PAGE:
It is officially holiday shopping season, and though some of us want to invest in covering an entire wall in our house with an interactive video screen, we aren't quite to that point just yet.
Marketplace Tech host Ben Johnson isn't thrilled about that, and he says to blame technology and cost.
Building digital video screens is not easy. Our screens use a layer of glass over these tiny transistors that convert code into images. And to make big versions of these screens is entirely too difficult.
"If you get one little tiny transistor wrong, after you've manufactured this you actually have to throw the whole thing out," says Johnson.
Manufacturers that want to make these screens have to build vacuum chambers into the factory, but that costs a pretty penny.
"It costs like $100 million just to make the factory that makes these things," says Johnson.
If you talk to people outside the Washington Beltway, the view of life and the economy is pretty starkly different.
Where economic messages were largely left out of midterm campaigns, the idea that we're growing our way into recovery doesn't resonate with a lot of Americans.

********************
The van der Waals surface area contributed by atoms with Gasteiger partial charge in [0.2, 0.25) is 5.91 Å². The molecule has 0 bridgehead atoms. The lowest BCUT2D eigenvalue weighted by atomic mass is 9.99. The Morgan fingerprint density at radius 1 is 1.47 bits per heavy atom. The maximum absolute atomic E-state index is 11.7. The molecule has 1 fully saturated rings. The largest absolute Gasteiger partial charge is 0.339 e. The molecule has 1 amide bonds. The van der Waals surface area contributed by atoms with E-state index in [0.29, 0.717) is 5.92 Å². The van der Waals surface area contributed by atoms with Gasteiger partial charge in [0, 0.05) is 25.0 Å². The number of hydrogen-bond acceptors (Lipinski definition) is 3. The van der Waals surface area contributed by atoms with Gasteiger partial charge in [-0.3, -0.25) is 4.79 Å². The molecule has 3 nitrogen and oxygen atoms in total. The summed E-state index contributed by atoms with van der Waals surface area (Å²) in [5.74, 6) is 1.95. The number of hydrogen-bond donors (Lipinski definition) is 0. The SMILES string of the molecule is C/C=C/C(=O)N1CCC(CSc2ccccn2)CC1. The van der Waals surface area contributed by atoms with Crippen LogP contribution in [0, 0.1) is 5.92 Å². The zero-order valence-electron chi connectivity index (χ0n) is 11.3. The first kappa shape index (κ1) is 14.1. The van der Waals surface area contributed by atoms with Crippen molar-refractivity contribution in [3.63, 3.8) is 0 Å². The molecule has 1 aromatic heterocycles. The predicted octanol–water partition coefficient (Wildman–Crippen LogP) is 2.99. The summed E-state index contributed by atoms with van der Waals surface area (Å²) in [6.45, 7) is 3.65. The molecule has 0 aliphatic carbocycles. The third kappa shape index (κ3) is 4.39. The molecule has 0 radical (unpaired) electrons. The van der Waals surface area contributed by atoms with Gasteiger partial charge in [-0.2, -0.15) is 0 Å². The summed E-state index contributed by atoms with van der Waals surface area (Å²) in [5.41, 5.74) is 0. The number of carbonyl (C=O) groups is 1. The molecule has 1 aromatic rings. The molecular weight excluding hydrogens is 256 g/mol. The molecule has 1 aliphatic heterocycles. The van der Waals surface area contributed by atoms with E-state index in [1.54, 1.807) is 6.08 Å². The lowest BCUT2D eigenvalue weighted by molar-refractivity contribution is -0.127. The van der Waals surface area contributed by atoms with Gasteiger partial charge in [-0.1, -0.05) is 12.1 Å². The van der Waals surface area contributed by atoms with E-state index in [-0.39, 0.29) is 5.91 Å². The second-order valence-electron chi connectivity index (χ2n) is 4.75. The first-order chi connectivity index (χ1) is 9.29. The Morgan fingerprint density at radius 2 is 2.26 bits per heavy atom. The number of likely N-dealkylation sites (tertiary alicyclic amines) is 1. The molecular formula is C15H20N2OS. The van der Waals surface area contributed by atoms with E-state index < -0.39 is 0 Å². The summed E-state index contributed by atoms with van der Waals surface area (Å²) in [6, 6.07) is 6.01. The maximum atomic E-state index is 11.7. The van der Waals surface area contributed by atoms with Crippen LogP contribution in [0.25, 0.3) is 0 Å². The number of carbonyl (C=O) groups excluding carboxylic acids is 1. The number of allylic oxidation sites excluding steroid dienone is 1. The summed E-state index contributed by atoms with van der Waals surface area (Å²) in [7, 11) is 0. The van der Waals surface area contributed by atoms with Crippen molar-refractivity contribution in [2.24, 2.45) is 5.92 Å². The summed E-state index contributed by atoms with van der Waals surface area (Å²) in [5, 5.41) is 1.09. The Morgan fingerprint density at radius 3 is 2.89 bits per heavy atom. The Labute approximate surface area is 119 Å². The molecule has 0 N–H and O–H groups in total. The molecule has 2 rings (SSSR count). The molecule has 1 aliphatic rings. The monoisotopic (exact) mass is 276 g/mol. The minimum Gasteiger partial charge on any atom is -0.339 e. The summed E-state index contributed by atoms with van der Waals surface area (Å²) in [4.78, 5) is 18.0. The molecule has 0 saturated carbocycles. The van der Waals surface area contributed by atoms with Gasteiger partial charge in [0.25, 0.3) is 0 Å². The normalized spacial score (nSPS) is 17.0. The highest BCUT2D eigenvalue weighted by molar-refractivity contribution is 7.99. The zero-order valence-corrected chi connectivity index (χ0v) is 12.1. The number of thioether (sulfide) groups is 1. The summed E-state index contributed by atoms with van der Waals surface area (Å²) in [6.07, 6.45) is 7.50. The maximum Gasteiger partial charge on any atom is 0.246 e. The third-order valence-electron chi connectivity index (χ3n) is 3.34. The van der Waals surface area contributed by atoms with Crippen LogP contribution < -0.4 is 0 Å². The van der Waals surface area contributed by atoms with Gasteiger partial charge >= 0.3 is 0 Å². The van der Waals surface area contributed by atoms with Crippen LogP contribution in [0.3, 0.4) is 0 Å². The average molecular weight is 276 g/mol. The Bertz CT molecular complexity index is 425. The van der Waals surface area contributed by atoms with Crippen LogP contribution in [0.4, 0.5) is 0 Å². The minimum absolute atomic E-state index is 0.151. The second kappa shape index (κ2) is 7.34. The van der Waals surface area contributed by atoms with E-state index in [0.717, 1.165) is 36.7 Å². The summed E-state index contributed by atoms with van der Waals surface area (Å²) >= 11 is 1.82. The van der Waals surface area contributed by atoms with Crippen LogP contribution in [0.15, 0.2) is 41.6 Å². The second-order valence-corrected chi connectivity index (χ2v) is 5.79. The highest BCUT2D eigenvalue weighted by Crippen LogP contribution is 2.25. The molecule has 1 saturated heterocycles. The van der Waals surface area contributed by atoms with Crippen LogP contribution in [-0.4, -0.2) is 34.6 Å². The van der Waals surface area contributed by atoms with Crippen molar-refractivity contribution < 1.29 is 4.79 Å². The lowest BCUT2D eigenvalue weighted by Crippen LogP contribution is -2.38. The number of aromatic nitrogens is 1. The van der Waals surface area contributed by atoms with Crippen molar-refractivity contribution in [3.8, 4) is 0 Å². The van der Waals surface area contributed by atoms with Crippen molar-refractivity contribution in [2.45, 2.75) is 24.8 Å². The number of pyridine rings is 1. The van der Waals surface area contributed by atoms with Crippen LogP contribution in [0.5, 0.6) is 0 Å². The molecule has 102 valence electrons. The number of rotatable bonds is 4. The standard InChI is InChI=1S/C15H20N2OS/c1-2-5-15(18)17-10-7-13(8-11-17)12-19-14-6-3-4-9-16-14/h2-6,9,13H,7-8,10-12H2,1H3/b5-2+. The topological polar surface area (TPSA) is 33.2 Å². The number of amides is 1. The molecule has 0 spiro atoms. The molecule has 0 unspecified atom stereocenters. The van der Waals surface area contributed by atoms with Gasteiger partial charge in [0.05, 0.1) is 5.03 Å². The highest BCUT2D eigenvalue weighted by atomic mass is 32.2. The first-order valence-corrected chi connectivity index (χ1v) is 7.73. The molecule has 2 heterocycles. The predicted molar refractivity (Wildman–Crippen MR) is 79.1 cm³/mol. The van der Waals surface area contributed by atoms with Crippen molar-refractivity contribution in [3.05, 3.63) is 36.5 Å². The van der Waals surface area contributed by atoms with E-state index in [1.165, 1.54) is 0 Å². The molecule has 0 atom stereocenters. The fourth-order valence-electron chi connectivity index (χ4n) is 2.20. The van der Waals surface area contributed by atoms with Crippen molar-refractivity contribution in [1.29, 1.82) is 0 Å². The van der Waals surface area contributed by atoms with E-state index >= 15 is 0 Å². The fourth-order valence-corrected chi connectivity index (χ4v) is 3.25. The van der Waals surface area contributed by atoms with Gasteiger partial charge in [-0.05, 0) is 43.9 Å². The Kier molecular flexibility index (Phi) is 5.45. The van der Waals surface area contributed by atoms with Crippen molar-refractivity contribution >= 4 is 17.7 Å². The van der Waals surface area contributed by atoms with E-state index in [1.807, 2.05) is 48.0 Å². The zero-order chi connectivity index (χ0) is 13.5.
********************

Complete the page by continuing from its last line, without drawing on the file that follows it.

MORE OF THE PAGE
"That's all on Wall Street. If you've got lots of money, you're doing fine. It's just us who are not," said Don Holzshuh. He drives a truck in the upper Midwest, delivering to hardware stories in Iowa and Minnesota.
And, he says, the folks in the hardware stores agree. Things feel "pretty much the same" as they did 18 months ago.
For Holzschuh personally, business is a little worse. What he used to earn in four-and-a-half days now takes six. He's added another run in his truck, bringing him to 60 hours a week on the road. Lower gas prices help with costs, but Holzschuh says the price of diesel along his route in Iowa is higher by about a dollar more a gallon compared with unleaded. He doesn't benefit much from the savings.
"I'll probably be working til I'm 68... another 10 years, another million miles."
It's hard to imagine him continuing at 60 hours per week after 36 years on the road. Holzschuh has already clocked 4.5 million miles accident-free, but he doesn't see many alternatives.
"Am I going to work at a gas station? Work three jobs in a gas station to get by?"
The extra years of work will go toward paying off the mortgage on his house. And if that doesn't work?
"I'll be over at your house," he joked to Marketplace host Kai Ryssdal.
California's high-security Corcoran prison is home to a dairy that provides milk to almost every prison in the state system. For inmates who staff it, it's more than a job: It's a refuge and a future.
Both comedy shows aired live, election-themed episodes Tuesday. NPR TV critic Eric Deggans says the broadcasts showed the limits of news-tinged satire on the political scene.
Denton, Texas, a growing, middle-class college town in the heart of fracking country, voted Tuesday to ban fracking. The vote was 59 to 41 percent. Denton is the first city in Texas to ban fracking, and the conflict there has drawn attention from fracking supporters and opponents all over the country.